Early season snows like this tend to hang around, especially on anything with a slightly northern aspect. Even with relatively warm daytime temps, the angle of the sun just doesn't get to the snow. This can be a good thing for the ski area runs like N*, in that it helps keep the ground frozen so subsequent snow will just build the base. The problem is in the backcountry or open bowls & chutes where avalanche danger is a concern. If the old snow hangs around too long it can turn to depth hoar (kind of a re-crystallized sugar) that makes for a weak bed surface that a major snowfall does not anchor onto well. The best scenario is for the real storms to come in right side up, beginning wet & warm with dropping temps. & snow levels.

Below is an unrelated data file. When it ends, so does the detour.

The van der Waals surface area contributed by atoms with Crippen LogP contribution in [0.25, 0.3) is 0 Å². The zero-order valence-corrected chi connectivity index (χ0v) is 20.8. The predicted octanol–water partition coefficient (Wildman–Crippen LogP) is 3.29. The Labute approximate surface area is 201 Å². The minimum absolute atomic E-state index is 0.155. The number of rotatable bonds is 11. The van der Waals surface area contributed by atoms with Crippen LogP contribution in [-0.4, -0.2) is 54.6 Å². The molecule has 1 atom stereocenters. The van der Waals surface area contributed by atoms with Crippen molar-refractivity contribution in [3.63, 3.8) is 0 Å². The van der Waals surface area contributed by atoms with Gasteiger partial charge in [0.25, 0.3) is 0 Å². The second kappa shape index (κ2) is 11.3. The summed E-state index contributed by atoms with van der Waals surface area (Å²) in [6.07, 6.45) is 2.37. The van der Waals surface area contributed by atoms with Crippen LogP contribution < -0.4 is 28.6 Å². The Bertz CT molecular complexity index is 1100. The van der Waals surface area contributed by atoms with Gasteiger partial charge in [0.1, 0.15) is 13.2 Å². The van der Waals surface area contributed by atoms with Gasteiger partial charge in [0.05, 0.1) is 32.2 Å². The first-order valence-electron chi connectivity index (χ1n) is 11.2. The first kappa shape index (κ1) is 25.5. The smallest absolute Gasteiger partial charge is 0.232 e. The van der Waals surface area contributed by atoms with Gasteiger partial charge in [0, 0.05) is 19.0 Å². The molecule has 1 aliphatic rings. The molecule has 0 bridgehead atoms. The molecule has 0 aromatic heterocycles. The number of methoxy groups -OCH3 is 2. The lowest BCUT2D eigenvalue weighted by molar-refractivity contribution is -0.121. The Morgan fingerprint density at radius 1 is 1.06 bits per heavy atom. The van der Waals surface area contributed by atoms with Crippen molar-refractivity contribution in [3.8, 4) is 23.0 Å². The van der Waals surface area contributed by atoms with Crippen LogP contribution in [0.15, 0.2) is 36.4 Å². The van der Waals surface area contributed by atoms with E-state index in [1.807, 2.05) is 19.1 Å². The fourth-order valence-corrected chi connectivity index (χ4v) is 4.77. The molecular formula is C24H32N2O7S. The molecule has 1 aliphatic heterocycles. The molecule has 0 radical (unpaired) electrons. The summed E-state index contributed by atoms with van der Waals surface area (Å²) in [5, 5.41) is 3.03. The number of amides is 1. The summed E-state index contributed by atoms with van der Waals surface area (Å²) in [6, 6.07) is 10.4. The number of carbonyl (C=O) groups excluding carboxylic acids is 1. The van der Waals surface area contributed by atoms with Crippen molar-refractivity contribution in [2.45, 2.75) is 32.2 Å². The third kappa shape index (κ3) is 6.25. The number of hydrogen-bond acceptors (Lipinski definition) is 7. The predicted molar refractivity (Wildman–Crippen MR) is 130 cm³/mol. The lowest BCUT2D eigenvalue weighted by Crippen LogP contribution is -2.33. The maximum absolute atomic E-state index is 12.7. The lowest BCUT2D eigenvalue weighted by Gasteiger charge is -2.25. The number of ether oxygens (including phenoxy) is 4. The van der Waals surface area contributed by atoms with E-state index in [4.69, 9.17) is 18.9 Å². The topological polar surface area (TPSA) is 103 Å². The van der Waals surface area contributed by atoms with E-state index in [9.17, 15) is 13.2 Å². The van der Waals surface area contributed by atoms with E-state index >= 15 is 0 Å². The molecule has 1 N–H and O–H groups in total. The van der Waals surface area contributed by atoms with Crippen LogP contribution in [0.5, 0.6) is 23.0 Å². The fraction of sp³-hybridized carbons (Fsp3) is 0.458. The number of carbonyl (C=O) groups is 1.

This doesn't help much for the mountain biking up high either.
Here is what it looks like around my valley in UT. Snow holding from about 7000' & higher: